18 Year Old Black Girls Still Rise
18 year old black girls are facing a unique set of societal challenges that can impede their progress toward key quality of life goals and the potential for achievement of what poet Maya Angelou eloquently referred to as “Still Rise.”
During its monthly Commission Learning Meetings, The Commission on Black Girls engaged a diverse set of subject matter experts (SMEs) from across Central Ohio who shared their perspectives about issues related to the social determinants of health, educational systems, child welfare and homelessness, juvenile justice, youth development, social media, leadership, and safety. These experts also shared resources and initiatives that can improve Black girl’s overall quality of life experiences in Columbus.
Despite being academically competent and demonstrating a high level of motivation, many Black girls struggle to advance their educational aspirations, a result of pervasive racial and gender inequities. Research reveals that a girl’s academic success is affected by her teacher’s perception of her attitude, abilities, and leadership potential. Teachers are more likely to perceive a student as an adult based on her race, which impacts her ability to be seen and heard.
These factors can negatively impact a student’s sense of self-worth and confidence, especially in the face of challenging situations. This could lead to feelings of failure or shame, which can interfere with a student’s ability to thrive in school and achieve her academic aspirations.
While Black girls are more likely to be born into poverty, they are also more likely to experience adverse childhood experiences (ACEs), such as physical abuse, emotional neglect, and exposure to drugs or alcohol. This can adversely impact a student’s health, academic performance, and overall quality of life.
Children who are exposed to multiple ACEs are more likely to suffer from poor physical, mental, and behavioral health outcomes. These conditions also put a young person at risk for developing a substance use disorder and/or incarceration.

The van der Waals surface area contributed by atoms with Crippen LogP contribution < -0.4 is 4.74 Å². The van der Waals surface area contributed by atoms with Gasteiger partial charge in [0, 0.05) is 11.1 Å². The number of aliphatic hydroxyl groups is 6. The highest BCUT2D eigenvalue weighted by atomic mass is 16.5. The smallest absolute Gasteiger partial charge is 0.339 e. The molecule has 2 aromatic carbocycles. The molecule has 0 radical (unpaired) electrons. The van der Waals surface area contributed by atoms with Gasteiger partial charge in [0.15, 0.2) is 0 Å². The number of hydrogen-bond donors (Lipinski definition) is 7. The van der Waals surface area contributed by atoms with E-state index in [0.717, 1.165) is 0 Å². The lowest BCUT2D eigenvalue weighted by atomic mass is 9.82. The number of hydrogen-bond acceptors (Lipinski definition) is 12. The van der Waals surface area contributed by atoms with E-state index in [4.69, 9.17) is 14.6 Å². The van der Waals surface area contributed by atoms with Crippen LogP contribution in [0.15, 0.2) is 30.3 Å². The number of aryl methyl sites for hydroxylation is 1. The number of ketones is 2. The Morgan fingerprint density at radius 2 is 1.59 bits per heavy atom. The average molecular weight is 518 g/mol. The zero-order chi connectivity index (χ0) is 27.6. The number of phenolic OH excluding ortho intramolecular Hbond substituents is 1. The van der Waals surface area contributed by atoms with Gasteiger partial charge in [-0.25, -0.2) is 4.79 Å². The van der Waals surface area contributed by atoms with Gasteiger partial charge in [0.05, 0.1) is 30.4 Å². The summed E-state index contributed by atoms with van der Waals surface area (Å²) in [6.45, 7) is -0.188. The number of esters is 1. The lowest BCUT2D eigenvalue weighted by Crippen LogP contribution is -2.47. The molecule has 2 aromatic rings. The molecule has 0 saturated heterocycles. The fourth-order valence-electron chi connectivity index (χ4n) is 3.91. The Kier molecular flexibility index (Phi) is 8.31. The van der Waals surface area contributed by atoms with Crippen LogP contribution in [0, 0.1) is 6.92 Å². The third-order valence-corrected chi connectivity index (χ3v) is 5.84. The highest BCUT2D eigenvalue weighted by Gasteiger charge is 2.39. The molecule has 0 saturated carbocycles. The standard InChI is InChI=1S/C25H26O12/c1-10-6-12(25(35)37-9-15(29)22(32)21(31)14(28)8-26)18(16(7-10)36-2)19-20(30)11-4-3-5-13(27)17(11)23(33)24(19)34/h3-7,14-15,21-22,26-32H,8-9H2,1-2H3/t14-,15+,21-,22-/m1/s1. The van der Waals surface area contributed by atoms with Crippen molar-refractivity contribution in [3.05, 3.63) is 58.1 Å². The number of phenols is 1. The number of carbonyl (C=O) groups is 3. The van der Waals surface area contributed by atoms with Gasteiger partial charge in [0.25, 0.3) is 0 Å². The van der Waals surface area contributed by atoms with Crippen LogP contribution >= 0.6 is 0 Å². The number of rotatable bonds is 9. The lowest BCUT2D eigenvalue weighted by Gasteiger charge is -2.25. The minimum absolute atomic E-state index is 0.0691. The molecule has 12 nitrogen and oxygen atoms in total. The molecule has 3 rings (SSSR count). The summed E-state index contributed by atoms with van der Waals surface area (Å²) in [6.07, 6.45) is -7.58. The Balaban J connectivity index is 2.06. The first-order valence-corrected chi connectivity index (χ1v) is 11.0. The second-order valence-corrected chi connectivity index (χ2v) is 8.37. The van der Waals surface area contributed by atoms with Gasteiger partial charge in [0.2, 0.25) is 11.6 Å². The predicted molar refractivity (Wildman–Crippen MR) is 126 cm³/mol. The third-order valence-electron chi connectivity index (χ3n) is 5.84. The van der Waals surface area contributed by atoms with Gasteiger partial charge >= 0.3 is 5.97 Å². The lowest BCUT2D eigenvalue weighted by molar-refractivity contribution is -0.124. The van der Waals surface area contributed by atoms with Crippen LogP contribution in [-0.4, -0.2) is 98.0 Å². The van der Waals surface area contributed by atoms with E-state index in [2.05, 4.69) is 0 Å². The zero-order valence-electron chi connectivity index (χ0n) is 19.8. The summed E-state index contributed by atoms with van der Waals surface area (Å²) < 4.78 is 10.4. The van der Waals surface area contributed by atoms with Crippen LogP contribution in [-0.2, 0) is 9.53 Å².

When a young person is convicted of a crime, it is often in the context of a family situation that has been traumatizing. This could include a parent who is incarcerated or has a history of addiction, or a parent who is mentally ill and/or has had a history of violence in the family.
Moreover, these situations can increase the risk of a youth becoming a victim of crime or experiencing other traumatic events, such as being taken into foster care. For these reasons, it is important for all community members to be knowledgeable about adolescent delinquency and to address these situations as early as possible.
Ultimately, it is the responsibility of the educational system to ensure that each individual student is given the opportunity to succeed, regardless of her race, ethnicity, socioeconomic status, and/or gender identity. However, the challenge of addressing this issue can be daunting. To do so, educators need to be equipped with a comprehensive understanding of the complexities associated with race, sex, culture, class, and other underlying social factors that can impact academic success. This means creating and implementing innovative, holistic, systemic approaches that disrupt prevailing disciplinary practices and address systemic societal inequities.